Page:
Journeys in Kuna Yala: Part One
The morning had begun bright and early, with me stepping out of my ocean side hut and leaving the quiet Isla Azuelo to go and hang out on Carti Sugdup. The Kuna community comes alive by 6:45 am, and it being Satrurday all the kids were outside playing volleyball, soccer, running around. I heard some music and peered through a line of huts and saw the whoosh and whirl of big skirts. As I peeped in, there was a group of about 20 kids practicing the "tipico" dance of the Los Santos region in the Azuero Peninsula. Not a community related to the Kunas, but the children were practicing the dances for a school celebration of Panamanian cultures. The boys and girls would pair up, dancing in circles, weaving in and out, with the boys whooping the characteristic "aaaauuuuwwee!" of the Azuero. Almost serving as a reminder that our world is constantly sharing tradition and culture, despite being on a remote tropical island. With the smiles on the kids' faces, I can't help but believe that sharing the culture of others is just as important as remembering your own.
Last time I was in Kuna Yala I got the traditional beads wrapped around my wrists, which are called "Wini" in Kuna and "Chakiras" in Spanish. The kuna women have the Winni wrapped around about 6 inches from wrist near elbow on both arms, then from ankle to calf on both legs. I have always, always loved the look of this ever since I first saw a picture of a Kuna women in traditional dress six years ago. So this trip I got another inch added to my beads, sewn on by a very old Kuna woman who spoke no Spanish.
I love walking around Carti, seeing what people are doing. Sitting in hammocks sewing molas, listening to the Kuna radio news, cooking over big open fires, just living a life set by their place in the world and their tradition.
It's the rainy season in Panama currently, so about mid day I made my way back to Isla Azuelo. There, my 11 year old, adorable, Kuna friend Alan proceeded to take me on a kayaking adventure. As we paddled around the island, we picked up the few pieces of floating trash, and discussed the importance of coral reefs. I don't think he was aware that coral is alive, and that it's integral to the health of the ocean. So every time our kayak would brush up on some coral I would shudder and remind Alan of the importance coral reefs, so I hope he now might take extra care as to where his ore goes. But he was very eager to help pick up trash!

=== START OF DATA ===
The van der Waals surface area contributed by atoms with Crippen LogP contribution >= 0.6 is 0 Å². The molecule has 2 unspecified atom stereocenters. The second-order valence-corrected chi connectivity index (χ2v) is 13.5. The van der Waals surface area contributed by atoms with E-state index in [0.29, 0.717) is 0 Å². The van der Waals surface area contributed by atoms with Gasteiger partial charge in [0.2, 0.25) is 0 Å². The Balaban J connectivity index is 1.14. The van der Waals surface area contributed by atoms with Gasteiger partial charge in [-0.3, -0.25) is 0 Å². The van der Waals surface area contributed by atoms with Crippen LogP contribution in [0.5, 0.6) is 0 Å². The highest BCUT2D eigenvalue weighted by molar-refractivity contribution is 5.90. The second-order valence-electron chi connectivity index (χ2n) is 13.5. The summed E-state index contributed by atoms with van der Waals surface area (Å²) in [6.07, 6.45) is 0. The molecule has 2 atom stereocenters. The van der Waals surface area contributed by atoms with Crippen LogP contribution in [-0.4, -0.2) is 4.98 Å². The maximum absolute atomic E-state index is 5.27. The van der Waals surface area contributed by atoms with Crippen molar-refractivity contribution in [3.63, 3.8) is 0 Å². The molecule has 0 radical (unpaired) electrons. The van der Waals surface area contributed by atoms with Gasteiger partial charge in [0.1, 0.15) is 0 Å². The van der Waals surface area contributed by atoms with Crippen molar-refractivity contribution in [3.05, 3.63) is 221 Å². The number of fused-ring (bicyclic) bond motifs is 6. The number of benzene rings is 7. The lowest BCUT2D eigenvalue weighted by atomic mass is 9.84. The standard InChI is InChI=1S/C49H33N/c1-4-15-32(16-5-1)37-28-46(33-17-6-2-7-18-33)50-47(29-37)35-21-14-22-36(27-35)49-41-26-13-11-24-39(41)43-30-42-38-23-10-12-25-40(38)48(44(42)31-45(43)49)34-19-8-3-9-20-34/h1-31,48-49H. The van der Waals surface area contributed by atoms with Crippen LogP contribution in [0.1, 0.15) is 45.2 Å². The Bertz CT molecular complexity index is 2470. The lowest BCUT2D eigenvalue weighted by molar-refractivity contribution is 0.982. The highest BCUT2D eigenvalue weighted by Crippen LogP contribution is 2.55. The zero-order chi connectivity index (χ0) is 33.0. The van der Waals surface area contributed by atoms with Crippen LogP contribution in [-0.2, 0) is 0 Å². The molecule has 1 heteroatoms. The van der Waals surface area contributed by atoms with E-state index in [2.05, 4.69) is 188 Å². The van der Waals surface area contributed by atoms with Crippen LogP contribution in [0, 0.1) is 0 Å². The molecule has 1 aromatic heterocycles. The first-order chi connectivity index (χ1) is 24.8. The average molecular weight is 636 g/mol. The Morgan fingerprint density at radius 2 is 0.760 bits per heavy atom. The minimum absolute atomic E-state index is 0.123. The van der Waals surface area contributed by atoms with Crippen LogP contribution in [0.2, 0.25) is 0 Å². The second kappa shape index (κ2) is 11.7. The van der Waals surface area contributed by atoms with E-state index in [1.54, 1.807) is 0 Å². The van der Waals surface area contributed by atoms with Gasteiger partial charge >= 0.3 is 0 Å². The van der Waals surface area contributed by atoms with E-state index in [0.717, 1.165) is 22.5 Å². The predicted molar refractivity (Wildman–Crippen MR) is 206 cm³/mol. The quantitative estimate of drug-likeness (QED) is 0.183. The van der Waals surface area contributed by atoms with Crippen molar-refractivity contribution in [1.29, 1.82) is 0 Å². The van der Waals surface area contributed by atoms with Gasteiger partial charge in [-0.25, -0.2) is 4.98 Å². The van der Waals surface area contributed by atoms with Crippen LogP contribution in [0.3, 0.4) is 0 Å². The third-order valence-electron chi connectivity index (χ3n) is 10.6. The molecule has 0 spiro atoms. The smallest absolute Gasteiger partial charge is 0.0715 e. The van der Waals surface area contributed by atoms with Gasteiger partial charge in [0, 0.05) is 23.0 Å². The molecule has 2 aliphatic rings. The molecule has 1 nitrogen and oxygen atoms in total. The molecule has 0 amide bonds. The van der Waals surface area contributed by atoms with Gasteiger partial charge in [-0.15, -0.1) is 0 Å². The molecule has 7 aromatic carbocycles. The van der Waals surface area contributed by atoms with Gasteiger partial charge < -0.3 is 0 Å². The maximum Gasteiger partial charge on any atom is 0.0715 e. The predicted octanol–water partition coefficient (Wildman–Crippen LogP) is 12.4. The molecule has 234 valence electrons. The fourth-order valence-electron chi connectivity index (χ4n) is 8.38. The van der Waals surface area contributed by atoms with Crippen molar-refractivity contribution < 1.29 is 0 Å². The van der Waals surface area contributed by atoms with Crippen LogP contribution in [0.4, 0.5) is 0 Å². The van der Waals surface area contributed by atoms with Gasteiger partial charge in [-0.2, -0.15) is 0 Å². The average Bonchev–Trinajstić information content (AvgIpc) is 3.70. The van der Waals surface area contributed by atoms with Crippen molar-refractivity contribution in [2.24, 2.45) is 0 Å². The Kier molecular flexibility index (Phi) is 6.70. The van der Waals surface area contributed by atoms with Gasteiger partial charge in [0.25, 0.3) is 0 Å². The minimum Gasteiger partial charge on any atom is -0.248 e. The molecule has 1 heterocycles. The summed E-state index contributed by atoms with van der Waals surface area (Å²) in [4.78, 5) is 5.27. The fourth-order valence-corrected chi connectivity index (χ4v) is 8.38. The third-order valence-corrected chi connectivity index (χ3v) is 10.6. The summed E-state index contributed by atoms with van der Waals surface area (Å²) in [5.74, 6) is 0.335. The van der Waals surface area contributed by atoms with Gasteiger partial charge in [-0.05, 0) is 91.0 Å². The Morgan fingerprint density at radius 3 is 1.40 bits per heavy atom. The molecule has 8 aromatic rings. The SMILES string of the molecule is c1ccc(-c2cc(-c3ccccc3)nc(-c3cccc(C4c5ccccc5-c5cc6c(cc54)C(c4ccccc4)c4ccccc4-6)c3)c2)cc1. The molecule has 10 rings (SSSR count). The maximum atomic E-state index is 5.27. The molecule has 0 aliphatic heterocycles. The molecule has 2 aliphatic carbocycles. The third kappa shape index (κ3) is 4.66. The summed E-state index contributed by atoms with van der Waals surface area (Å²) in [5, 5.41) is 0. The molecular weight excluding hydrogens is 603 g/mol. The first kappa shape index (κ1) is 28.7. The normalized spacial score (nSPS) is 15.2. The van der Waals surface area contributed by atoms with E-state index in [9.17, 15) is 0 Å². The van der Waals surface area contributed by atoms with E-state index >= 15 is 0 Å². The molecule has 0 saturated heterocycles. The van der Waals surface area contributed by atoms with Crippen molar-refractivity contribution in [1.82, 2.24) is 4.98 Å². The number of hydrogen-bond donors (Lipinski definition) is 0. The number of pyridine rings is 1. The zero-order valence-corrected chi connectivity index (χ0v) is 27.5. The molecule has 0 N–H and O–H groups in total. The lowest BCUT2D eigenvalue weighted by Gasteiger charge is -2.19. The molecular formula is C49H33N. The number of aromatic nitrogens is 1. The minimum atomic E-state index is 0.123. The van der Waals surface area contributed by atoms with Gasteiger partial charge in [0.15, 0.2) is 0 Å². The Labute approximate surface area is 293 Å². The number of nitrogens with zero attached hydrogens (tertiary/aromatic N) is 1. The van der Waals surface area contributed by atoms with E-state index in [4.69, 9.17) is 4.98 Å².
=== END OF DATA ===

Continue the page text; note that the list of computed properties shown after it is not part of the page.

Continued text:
On the islands, I'm in a constant state of awe. I almost want to say that my heart aches when I see what's around me. The sheer beauty, looking across the water and seeing the sky and the ocean reflecting off each other, the hundreds of shades of blue, and the colors are always changing. Some times the light looks almost light purple, other times a deep blue. I could be there for a thousand days and never get tired of taking in the beauty.
My hosts, brothers Eulogio, Germain, and Joaquin, and their sisters and nephews, are such a joy to be around. They've all come in contact with travelers from all over the world, and they can remember details of each one of them, knowing they have friends all over the world. It's great for the kids too, because they become very open and cultured, counting off countries where they have friends on their fingers. The kids love to practice their English with me. This family has elements of the modern life of Panama City and beyond, but are always true to their roots and their hammocks.
As I sat at the family table that night in Carti after a dinner of fresh caught red snapper and patacones, I could hear the shaman singing and chanting a few homes down. It was eerie and so beautiful to experience this unique culture in such an intimate way. A surreal ending to such a precious day.
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